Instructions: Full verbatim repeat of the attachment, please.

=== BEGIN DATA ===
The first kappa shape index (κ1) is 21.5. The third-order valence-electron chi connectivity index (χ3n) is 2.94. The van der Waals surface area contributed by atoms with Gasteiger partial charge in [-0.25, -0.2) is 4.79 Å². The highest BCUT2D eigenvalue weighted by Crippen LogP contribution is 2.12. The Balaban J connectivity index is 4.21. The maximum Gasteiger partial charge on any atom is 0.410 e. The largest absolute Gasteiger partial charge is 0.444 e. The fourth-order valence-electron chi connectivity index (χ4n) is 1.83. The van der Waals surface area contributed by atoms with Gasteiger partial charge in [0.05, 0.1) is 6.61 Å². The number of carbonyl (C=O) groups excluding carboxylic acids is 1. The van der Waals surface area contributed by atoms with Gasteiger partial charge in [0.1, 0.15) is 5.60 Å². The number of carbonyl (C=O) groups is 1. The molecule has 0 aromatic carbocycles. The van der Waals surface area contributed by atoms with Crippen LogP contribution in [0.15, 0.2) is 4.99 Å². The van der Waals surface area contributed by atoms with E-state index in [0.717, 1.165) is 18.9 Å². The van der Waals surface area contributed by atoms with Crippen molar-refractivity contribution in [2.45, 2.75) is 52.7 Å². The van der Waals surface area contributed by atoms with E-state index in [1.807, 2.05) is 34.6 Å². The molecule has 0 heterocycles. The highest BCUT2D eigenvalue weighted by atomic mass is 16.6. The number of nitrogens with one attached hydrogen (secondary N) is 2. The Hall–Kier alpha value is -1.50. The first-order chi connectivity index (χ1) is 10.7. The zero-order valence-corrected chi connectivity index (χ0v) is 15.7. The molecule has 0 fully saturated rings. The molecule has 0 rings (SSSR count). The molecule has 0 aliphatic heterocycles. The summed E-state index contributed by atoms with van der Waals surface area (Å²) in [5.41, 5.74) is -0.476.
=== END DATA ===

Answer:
The first kappa shape index (κ1) is 21.5. The third-order valence-electron chi connectivity index (χ3n) is 2.94. The van der Waals surface area contributed by atoms with Gasteiger partial charge in [-0.25, -0.2) is 4.79 Å². The highest BCUT2D eigenvalue weighted by Crippen LogP contribution is 2.12. The Balaban J connectivity index is 4.21. The maximum Gasteiger partial charge on any atom is 0.410 e. The largest absolute Gasteiger partial charge is 0.444 e. The fourth-order valence-electron chi connectivity index (χ4n) is 1.83. The van der Waals surface area contributed by atoms with Gasteiger partial charge in [0.05, 0.1) is 6.61 Å². The number of carbonyl (C=O) groups excluding carboxylic acids is 1. The van der Waals surface area contributed by atoms with Gasteiger partial charge in [0.1, 0.15) is 5.60 Å². The number of carbonyl (C=O) groups is 1. The molecule has 0 aromatic carbocycles. The van der Waals surface area contributed by atoms with Crippen LogP contribution in [0.15, 0.2) is 4.99 Å². The van der Waals surface area contributed by atoms with E-state index in [0.717, 1.165) is 18.9 Å². The van der Waals surface area contributed by atoms with Crippen molar-refractivity contribution in [2.45, 2.75) is 52.7 Å². The van der Waals surface area contributed by atoms with E-state index in [1.807, 2.05) is 34.6 Å². The molecule has 0 heterocycles. The highest BCUT2D eigenvalue weighted by atomic mass is 16.6. The number of nitrogens with one attached hydrogen (secondary N) is 2. The Hall–Kier alpha value is -1.50. The first-order chi connectivity index (χ1) is 10.7. The zero-order valence-corrected chi connectivity index (χ0v) is 15.7. The molecule has 0 fully saturated rings. The molecule has 0 rings (SSSR count). The molecule has 0 aliphatic heterocycles. The summed E-state index contributed by atoms with van der Waals surface area (Å²) in [5.41, 5.74) is -0.476.